Monday, 1 August 2011

Study Finds Higher Stroke Risk after Brain Injury

Every year, an approximate 1.7 million people in the United States suffer a brain injury, most of these caused by falls and auto accidents. A new study indicates that people who have suffered a brain injury may be at a higher risk of suffering a stroke.

The association between traumatic brain injury and an increased risk of Alzheimer’s disease and dementia has not been unknown to San Fernando Valley car accident lawyers. However, research that has just been published in the Stroke: Journal of the American Heart Association which indicates that patients who have suffered a traumatic brain injury also have a much higher risk of stroke within three months after the injury. The stroke risk increases ten times during this period.

The researchers found that after a period of one year, the stroke risk drops to 4.6 times that of patients with no traumatic brain injury. After five years, the stroke risk drops to 2.3 times that of patients without a brain injury.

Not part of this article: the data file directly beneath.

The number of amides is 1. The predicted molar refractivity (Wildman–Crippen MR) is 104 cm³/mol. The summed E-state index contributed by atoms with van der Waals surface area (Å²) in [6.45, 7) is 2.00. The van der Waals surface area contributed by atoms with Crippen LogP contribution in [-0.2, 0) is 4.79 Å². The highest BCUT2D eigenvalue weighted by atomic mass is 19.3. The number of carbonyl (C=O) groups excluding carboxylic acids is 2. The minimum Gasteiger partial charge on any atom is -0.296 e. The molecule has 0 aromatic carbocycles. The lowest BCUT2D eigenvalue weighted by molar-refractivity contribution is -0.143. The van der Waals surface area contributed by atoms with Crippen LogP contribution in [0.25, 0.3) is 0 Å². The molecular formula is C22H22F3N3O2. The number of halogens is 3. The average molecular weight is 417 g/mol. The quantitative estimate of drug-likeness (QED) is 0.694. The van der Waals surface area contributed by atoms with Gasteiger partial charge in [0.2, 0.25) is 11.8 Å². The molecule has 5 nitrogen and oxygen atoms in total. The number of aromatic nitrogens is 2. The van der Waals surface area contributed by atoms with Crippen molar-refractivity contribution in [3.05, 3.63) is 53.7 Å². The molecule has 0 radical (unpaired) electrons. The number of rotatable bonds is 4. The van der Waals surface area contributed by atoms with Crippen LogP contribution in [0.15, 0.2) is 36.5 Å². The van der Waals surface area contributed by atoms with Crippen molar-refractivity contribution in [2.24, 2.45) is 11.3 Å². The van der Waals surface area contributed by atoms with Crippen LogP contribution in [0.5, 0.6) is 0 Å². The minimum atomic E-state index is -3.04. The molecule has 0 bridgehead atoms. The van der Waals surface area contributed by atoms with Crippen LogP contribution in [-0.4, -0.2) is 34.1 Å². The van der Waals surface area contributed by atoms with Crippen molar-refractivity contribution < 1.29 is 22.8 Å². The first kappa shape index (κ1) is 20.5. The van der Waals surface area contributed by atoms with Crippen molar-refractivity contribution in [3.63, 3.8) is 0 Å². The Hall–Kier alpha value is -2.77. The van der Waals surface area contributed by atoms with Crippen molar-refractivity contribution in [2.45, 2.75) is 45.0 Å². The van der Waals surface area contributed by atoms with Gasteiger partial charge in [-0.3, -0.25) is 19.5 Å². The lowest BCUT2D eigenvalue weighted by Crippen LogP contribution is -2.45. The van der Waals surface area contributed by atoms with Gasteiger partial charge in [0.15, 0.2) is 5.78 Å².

According to the Centers for Disease Control and Prevention, every year, 1.7 million brain injuries are reported in the United States. Out of these, the majority, or slightly more than 35%, occur in fall accidents. Motor vehicle and car accidents are the second biggest factor in traumatic brain injury, accounting for 17.3 % of injuries every year. Other causes of brain injury include sports accidents, and assaults.

Even a moderate brain injury can leave a person with significantly reduced cognitive and mental capabilities, and memory impairment. There may be dramatic behavioral changes like extreme mood swings, agitation, clinical depression and frustration. Long-term side effects may include problems with communication and speaking. Research into brain injury treatment has stagnated over the past decade, with little hope of a cure for sight for persons who have suffered severe brain injury.

No comments:

Post a Comment